NEW DELHI ~ Commercial flying institutes in the country have been enmeshed in a number of controversies over the recent past, from the issue of fake pilot licences to a Central Vigilance Commission finding that they have deprived the Government of Rs 190 crore by posing as registered societies operating on a no-loss, no-profit basis. Now, in a matter that is far more technical but perhaps even more serious than the CVC finding, the Central Board of Excise and Customs (CBEC) is preparing to issue a circular that will exempt all flying clubs recognised by the Directorate General of Civil Aviation from paying service tax. Among others, this includes Indira Gandhi Rashtriya Udaan Academy (IGRUA) at Rai Bareli. Rahul Gandhi takes a personal interest in the institution.
This is being done in a Parliament session, though the change could easily have been included in the Budget and put before Parliament, where it no doubt would have attracted flak. Coincidentally, the circular is being issued at a time when a final decision on the first such service tax matter is pending with the Customs, Excise and Sales Tax Appellate Tribunal (CESTAT). This is an appeal by Indore-
based Yash Air against the imposition of a Rs 20 crore penalty by the Customs and Central Excise Department. Since there are over 40 such commercial flying clubs recognised by the DGCA, if the CESTAT upholds the penalty it would lay the ground for the imposition of similar demands on other clubs, adding up to at least Rs 800 crore in pending service tax and penalties.
In a note dated 26 April before the chairman of the CBEC, Joint Secretary of the Tax Revenue Unit VK Garg has argued that ‘the exemption will be limited to only such training which is mandated by law and is provided by institutions approved by the DGCA…’ The chairman has noted: ‘Please put up a draft circular, the matter is very clear now.’
Actually, it isn’t. It is absurd for the CBEC to be using such an argument to justify the Rs 800 crore exemption. This has been spelt out clearly in a case before the Authority for Advance Rulings, headed by a former Supreme Court judge, which adjudicates cases in advance of the actual penalty. Garg’s note claims the authority’s ruling is not binding on the department, which is true, but the arguments in the ruling are based on the law of the land and that cannot be changed to suit the CBEC.
The matter pertains to CAE Flight Training (India) Pvt Ltd, Bangalore, a joint venture between Flight Training Device (Mauritius) Ltd, a 100 per cent subsidiary of CAE Inc, Canada, and Emirates CAE Flight Training LLC, Dubai, where the authority has clearly stated that the institute ‘cannot be considered an institute or establishment which is specifically excluded from the definition of ‘commercial coaching and training centre’’.
The authority has very clearly made the point that the training provided by institutes is not the equivalent of an educational degree or a vocational course; rather, it is the equivalent of instruction at a driving school where people are trained so that they can get driver’s licences. In the same way that drivers are taught, pilots are given a certain kind of training, which is then tested. The DGCA gives a pilot a licence after verifying his/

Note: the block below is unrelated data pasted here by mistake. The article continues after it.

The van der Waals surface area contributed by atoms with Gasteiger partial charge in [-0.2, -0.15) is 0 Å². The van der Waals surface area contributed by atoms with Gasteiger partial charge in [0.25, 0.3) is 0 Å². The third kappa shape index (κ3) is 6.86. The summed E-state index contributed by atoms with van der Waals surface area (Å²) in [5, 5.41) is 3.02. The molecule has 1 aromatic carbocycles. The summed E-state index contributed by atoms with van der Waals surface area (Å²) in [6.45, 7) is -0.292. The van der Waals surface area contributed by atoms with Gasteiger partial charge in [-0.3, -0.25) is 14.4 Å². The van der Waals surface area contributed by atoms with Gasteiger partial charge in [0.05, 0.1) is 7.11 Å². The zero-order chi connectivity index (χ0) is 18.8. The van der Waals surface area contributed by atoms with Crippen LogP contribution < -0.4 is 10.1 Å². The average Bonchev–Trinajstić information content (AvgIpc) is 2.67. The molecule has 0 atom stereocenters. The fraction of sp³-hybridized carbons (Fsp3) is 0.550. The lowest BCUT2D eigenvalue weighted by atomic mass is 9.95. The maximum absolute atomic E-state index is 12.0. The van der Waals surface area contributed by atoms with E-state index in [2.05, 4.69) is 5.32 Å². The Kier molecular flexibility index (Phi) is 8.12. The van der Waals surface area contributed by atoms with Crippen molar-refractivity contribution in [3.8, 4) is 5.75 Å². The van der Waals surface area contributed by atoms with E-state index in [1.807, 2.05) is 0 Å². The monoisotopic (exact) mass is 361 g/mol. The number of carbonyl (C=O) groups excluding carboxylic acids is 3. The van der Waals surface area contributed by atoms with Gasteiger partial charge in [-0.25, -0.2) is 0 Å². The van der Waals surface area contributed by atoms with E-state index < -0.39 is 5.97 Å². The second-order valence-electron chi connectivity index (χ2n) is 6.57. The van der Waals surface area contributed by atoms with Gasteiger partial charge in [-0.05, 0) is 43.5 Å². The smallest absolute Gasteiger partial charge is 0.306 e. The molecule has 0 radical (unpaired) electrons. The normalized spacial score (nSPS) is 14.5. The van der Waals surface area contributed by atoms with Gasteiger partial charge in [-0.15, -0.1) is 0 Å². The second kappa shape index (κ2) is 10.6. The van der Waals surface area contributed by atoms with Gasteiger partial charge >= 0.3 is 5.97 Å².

her training, just as the state licencing authority issues driver’s licences. Most flying clubs charge exorbitant amounts for such training, over Rs 10 lakh in most cases, and there is little ground to argue that these evidently commercial institutions deserve or need this exemption.
In the case before the authority, the DGCA itself has been quite explicit: ‘The certificate issued by CAE Fight Training (India) Pvt Ltd, Bangalore, enables the Commercial Pilot to appear in the written examination conducted by DGCA for the issue of Aircraft Type Rating pursuant to the requirement of series ‘J’ and ‘M’ of Schedule II of the Aircraft 8 Rules, 1937. However, there is no statutory provision directly requiring issuance of such a certificate by the training organisation.’
The circular, but for the technical terms in which it is couched, rather hilariously attempts to draw a parallel between professional councils such as the All India Council Technical Education, Medical Council of India and Bar Council of India. That is to say, the chairman of the CBEC is willing to accept the view that driving instructions at driving schools are no different from classes conducted for a medical, engineering or law degree. The ease with which such a specious argument has been accepted by an authority as senior as the CBEC chairman and the hurry with which the move is being pushed through suggest a degree of political pressure.
If the argument was as easily made, and the case as sound and uncontroversial as the note suggests, then the department should have had no problem presenting the service tax exemption as part of the Union Budget, but it is unlikely that such a major favour to commercial institutions constantly mired in controversy would have gone unnoticed.
It is also unclear why the department should have chosen to act at this very moment. There seems to be no pressing reason for any such hurry, and pragmatically, it would have only made sense to wait till the Budget session was over. The only possible explanation could be that the final decision on the Yash Air matter at the CESTAT is expected any time now. A stay on the final decision has been in place for almost two years, which is a very rare event at the tribunal. In February, the matter was listed for a final decision on 10 May, and it seems the circular would be issued at much the same time. While the circular is not binding on the tribunal, it is binding on all field formations and would effectively ensure that no attempt would be made to collect service tax from any of these DGCA-recognised flying clubs.